The Teaching Realm: An interview with Paul Watson #9

The Reading Realm Blog Series: Educators doing extraordinary things

“Until recently, I always thought of myself as a reluctant reader when I was a child, and a non-writer.  In hindsight, I wasn’t at all. I loved reading comics and this was how I accessed reading for years.”

paul w 8.jpgName: Paul Watson

Twitter handle: @PaulWat5

Link to blog/website:

What is your current position? Phase Leader

When, how and why did you get into education? What did/do you want to achieve?

After serving my time as a plater, I decided to study to become a teacher.  Why did I do this?  Well my girlfriend (now my wife) knew I didn’t fancy a life working away or off shore and gave me the nudge to try this and I’m glad she did.  What I’d like to achieve?  To be totally honest, I just want to enjoy going to work each and every day and help the kids to be better.

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Paul’s class recently enjoyed a visit from Hilary Robinson!

How do you feel the education landscape has changed since you started in your role?

I do feel the ‘data’ pressure is far greater than before, with more primary year groups having some form of data.  As regards to developments in teaching, I’m not sure if there is more research-based teaching in schools than before or that through Twitter, I’ve become more aware of methods that hopefully improve my overall teaching on a daily basis.

What are your earliest memories of reading and writing?

Until recently, I always thought of myself as a reluctant reader when I was a child, and a non-writer.  In hindsight I wasn’t at all. I loved reading comics and this was how I accessed reading for years. Even as a writer, I’d spend rainy days creating comics with my best friend.

How do you try and foster a love of reading in children?

Read and recommend.  Bringing in books, telling the children you’ve read this and loved it, sharing chapters and asking them about their reading is a must.  As I remember my childhood in a different way now, I think it is vital to share a host of text types such as graphic novels, picture books and non-fiction, as well as fantastic chapter books.

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The Promise by Nicola Davies.

What has been your most successful reading or writing lesson or activity with children?

Recently, I did a lesson which pulled apart the fabulous picture book The Promise by Nicola Davies.  As with all lessons, it is the impact that needs to occur.  A few weeks later, my class had the lovely Hilary Robinson chat to us about Where The Poppies Now Grow and the children’s questions and probing into the text and illustrations proved how well the lesson went.  I was so proud of them.

What advice would you give to parents whose children say they don’t like reading?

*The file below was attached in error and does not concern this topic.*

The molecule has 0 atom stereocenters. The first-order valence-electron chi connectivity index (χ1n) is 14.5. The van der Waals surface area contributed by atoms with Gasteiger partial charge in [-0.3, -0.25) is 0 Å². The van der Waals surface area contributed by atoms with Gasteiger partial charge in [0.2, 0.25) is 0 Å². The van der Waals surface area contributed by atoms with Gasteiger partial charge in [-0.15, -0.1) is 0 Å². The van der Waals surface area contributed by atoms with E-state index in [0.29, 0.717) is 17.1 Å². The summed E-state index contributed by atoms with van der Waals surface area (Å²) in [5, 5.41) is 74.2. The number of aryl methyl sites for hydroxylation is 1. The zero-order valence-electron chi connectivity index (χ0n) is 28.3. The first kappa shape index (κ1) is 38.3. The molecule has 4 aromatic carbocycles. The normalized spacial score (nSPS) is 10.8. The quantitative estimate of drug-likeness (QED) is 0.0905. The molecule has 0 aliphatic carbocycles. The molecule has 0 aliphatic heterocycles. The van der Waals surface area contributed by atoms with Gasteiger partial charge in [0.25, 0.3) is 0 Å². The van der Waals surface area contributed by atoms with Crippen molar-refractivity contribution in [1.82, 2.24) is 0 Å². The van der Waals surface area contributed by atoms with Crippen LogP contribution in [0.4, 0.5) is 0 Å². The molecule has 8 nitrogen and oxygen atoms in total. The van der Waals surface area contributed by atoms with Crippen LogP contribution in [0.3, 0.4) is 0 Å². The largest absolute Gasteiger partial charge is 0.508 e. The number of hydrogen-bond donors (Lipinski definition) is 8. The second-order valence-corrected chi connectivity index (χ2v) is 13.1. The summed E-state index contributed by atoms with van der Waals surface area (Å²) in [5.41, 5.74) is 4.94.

Read yourself.  It isn’t fail-safe but parents, much like teachers, need to be the role models for the behaviour they wish to see.

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“It was the one that I constantly got from the library on the weekly visit with my class.”

What books do you remember from your childhood? Do you have a favourite?

Heroes of the Equinox by Pierre Christin. This is the book I remember most.  It was the one that I constantly got from the library on the weekly visit with my class. In a weird way I could tell you the story but had no idea what it was called, so had to research it later in life and to my surprise it turns of that it is originally French.

What was the first book that made you cry?

That I can remember…The Book Thief by Markus Zusak.

What authors did you dislike at first but grew into?

Maz Evans. The reason was more down to my personality than her writing.  As a teen in the 90’s everyone had to be either Blur or Oasis so I liked neither.  I’m not a fan of being told what to like, and when I first came to Twitter everyone was raving about it. Since then I’ve tried her Who Let The Gods Out series after hearing her speak and really enjoyed it.

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“This book has stayed with me since I read it.”

What’s your favourite under-appreciated novel?

Boy 87 by Ele Fountain.  This book has stayed with me since I read it.

Have you ever experienced reader’s block? 

I’m a slow reader if I’m honest.  It takes a while to get through a book due to general life – racing about and doing other things. Like many people I get the holiday bundle and race through books, so during term time the pace does slow to a crawl at times.

Are you drawn to a particular genre or type of book or do you read a variety of genres?

Graphic novels still grab me.  Cool comics are a must.  Thankfully, my reading diet is much more varied, but I need to get on board with more adult fiction.

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Paul is currently reading Orphan Monster Spy by Matt Killeen.

What book are you currently reading?

Orphan Monster Spy by Matt Killeen.

Where’s your favourite place to read?

The bath.

Which three books would you recommend to primary school aged children and why?

The Iron Man by Ted Hughes is brilliant.  A rollercoaster of a story, that is perfect children’s fiction to draw out so many things for writing.

Piggybook by Anthony Browne is even more important now than ever. A close look at family dynamics with a fantastic, vivid sprawl of illustrations to explore.

Wolves by Emily Gravett.  The mash-up of fiction and non-fiction makes this a great book for developing non-fiction texts with younger children.

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Finally: in one sentence, what does reading for pleasure mean to you?

Enjoying your life with the experience of others.



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